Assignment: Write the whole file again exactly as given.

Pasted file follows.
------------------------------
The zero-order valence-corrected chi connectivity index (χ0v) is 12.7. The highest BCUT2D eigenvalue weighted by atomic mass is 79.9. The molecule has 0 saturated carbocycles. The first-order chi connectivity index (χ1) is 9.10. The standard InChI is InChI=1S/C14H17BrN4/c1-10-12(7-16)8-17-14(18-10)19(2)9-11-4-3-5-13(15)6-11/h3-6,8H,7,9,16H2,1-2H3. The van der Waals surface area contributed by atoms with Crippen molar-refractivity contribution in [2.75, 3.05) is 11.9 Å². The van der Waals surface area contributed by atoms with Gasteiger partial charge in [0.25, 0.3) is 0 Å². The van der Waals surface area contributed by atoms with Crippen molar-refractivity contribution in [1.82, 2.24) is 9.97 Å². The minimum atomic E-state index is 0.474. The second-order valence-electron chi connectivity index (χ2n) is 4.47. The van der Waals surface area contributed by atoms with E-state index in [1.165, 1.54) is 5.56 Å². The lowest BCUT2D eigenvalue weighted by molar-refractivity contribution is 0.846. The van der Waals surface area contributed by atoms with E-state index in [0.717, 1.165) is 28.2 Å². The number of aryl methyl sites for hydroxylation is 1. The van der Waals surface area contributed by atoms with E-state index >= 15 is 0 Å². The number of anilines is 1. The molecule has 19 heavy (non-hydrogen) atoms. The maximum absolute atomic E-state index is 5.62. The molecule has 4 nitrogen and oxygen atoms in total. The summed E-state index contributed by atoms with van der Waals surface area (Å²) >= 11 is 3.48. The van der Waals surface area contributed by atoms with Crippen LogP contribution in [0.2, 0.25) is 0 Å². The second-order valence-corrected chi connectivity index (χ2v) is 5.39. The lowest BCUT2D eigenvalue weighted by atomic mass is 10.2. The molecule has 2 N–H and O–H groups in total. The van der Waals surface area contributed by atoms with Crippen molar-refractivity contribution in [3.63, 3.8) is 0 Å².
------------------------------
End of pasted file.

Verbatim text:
The zero-order valence-corrected chi connectivity index (χ0v) is 12.7. The highest BCUT2D eigenvalue weighted by atomic mass is 79.9. The molecule has 0 saturated carbocycles. The first-order chi connectivity index (χ1) is 9.10. The standard InChI is InChI=1S/C14H17BrN4/c1-10-12(7-16)8-17-14(18-10)19(2)9-11-4-3-5-13(15)6-11/h3-6,8H,7,9,16H2,1-2H3. The van der Waals surface area contributed by atoms with Crippen molar-refractivity contribution in [2.75, 3.05) is 11.9 Å². The van der Waals surface area contributed by atoms with Gasteiger partial charge in [0.25, 0.3) is 0 Å². The van der Waals surface area contributed by atoms with Crippen molar-refractivity contribution in [1.82, 2.24) is 9.97 Å². The minimum atomic E-state index is 0.474. The second-order valence-electron chi connectivity index (χ2n) is 4.47. The van der Waals surface area contributed by atoms with E-state index in [1.165, 1.54) is 5.56 Å². The lowest BCUT2D eigenvalue weighted by molar-refractivity contribution is 0.846. The van der Waals surface area contributed by atoms with E-state index in [0.717, 1.165) is 28.2 Å². The number of aryl methyl sites for hydroxylation is 1. The van der Waals surface area contributed by atoms with E-state index >= 15 is 0 Å². The number of anilines is 1. The molecule has 19 heavy (non-hydrogen) atoms. The maximum absolute atomic E-state index is 5.62. The molecule has 4 nitrogen and oxygen atoms in total. The summed E-state index contributed by atoms with van der Waals surface area (Å²) >= 11 is 3.48. The van der Waals surface area contributed by atoms with Crippen LogP contribution in [0.2, 0.25) is 0 Å². The second-order valence-corrected chi connectivity index (χ2v) is 5.39. The lowest BCUT2D eigenvalue weighted by atomic mass is 10.2. The molecule has 2 N–H and O–H groups in total. The van der Waals surface area contributed by atoms with Crippen molar-refractivity contribution in [3.63, 3.8) is 0 Å².